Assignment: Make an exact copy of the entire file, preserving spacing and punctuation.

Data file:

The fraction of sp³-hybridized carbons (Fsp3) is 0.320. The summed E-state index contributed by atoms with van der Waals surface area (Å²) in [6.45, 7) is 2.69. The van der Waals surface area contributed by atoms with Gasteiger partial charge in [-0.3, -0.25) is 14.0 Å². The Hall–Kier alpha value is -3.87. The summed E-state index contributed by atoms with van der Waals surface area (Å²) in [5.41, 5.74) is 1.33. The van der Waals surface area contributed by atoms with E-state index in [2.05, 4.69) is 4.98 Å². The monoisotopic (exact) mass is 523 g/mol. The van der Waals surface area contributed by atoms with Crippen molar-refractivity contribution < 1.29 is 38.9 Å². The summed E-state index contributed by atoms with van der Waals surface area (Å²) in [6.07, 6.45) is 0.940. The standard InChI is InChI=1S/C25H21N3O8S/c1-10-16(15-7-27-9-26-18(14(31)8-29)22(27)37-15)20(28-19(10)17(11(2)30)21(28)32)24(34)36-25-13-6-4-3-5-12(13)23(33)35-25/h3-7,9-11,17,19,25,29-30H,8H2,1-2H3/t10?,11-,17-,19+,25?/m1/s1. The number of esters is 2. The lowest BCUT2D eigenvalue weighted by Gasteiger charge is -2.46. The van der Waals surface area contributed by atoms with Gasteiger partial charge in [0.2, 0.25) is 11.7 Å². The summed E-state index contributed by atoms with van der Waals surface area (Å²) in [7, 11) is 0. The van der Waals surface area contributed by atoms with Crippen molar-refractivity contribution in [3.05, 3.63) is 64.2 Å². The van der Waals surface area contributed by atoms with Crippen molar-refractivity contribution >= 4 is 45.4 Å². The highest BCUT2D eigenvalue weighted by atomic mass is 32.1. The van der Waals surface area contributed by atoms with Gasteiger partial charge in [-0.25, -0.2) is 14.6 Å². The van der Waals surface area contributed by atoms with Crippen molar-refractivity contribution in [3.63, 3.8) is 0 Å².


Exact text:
The fraction of sp³-hybridized carbons (Fsp3) is 0.320. The summed E-state index contributed by atoms with van der Waals surface area (Å²) in [6.45, 7) is 2.69. The van der Waals surface area contributed by atoms with Gasteiger partial charge in [-0.3, -0.25) is 14.0 Å². The Hall–Kier alpha value is -3.87. The summed E-state index contributed by atoms with van der Waals surface area (Å²) in [5.41, 5.74) is 1.33. The van der Waals surface area contributed by atoms with E-state index in [2.05, 4.69) is 4.98 Å². The monoisotopic (exact) mass is 523 g/mol. The van der Waals surface area contributed by atoms with Crippen molar-refractivity contribution < 1.29 is 38.9 Å². The summed E-state index contributed by atoms with van der Waals surface area (Å²) in [6.07, 6.45) is 0.940. The standard InChI is InChI=1S/C25H21N3O8S/c1-10-16(15-7-27-9-26-18(14(31)8-29)22(27)37-15)20(28-19(10)17(11(2)30)21(28)32)24(34)36-25-13-6-4-3-5-12(13)23(33)35-25/h3-7,9-11,17,19,25,29-30H,8H2,1-2H3/t10?,11-,17-,19+,25?/m1/s1. The number of esters is 2. The lowest BCUT2D eigenvalue weighted by Gasteiger charge is -2.46. The van der Waals surface area contributed by atoms with Gasteiger partial charge in [0.2, 0.25) is 11.7 Å². The summed E-state index contributed by atoms with van der Waals surface area (Å²) in [7, 11) is 0. The van der Waals surface area contributed by atoms with Crippen molar-refractivity contribution in [3.05, 3.63) is 64.2 Å². The van der Waals surface area contributed by atoms with Crippen molar-refractivity contribution >= 4 is 45.4 Å². The highest BCUT2D eigenvalue weighted by atomic mass is 32.1. The van der Waals surface area contributed by atoms with Gasteiger partial charge in [-0.25, -0.2) is 14.6 Å². The van der Waals surface area contributed by atoms with Crippen molar-refractivity contribution in [3.63, 3.8) is 0 Å².